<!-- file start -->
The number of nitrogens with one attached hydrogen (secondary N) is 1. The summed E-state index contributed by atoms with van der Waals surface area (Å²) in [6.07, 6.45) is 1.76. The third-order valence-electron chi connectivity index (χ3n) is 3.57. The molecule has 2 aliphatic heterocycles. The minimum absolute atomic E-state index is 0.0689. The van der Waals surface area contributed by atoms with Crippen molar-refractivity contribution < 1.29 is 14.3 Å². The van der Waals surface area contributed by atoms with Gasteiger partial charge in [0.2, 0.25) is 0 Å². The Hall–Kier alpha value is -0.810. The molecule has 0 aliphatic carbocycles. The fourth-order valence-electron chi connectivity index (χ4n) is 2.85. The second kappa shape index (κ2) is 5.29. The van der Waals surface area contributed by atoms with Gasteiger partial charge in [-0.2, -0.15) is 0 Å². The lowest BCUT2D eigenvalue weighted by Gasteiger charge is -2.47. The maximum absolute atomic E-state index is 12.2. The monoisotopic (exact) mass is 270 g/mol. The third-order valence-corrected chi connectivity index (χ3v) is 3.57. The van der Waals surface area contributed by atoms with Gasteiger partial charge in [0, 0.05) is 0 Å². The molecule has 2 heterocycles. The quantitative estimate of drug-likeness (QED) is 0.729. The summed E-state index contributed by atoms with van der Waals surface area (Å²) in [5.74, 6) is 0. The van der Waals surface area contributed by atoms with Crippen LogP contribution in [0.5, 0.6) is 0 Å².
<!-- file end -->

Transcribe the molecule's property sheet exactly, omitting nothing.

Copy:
The number of nitrogens with one attached hydrogen (secondary N) is 1. The summed E-state index contributed by atoms with van der Waals surface area (Å²) in [6.07, 6.45) is 1.76. The third-order valence-electron chi connectivity index (χ3n) is 3.57. The molecule has 2 aliphatic heterocycles. The minimum absolute atomic E-state index is 0.0689. The van der Waals surface area contributed by atoms with Crippen molar-refractivity contribution < 1.29 is 14.3 Å². The van der Waals surface area contributed by atoms with Gasteiger partial charge in [0.2, 0.25) is 0 Å². The Hall–Kier alpha value is -0.810. The molecule has 0 aliphatic carbocycles. The fourth-order valence-electron chi connectivity index (χ4n) is 2.85. The second kappa shape index (κ2) is 5.29. The van der Waals surface area contributed by atoms with Gasteiger partial charge in [-0.2, -0.15) is 0 Å². The lowest BCUT2D eigenvalue weighted by Gasteiger charge is -2.47. The maximum absolute atomic E-state index is 12.2. The monoisotopic (exact) mass is 270 g/mol. The third-order valence-corrected chi connectivity index (χ3v) is 3.57. The van der Waals surface area contributed by atoms with Gasteiger partial charge in [0, 0.05) is 0 Å². The molecule has 2 heterocycles. The quantitative estimate of drug-likeness (QED) is 0.729. The summed E-state index contributed by atoms with van der Waals surface area (Å²) in [5.74, 6) is 0. The van der Waals surface area contributed by atoms with Crippen LogP contribution in [0.5, 0.6) is 0 Å².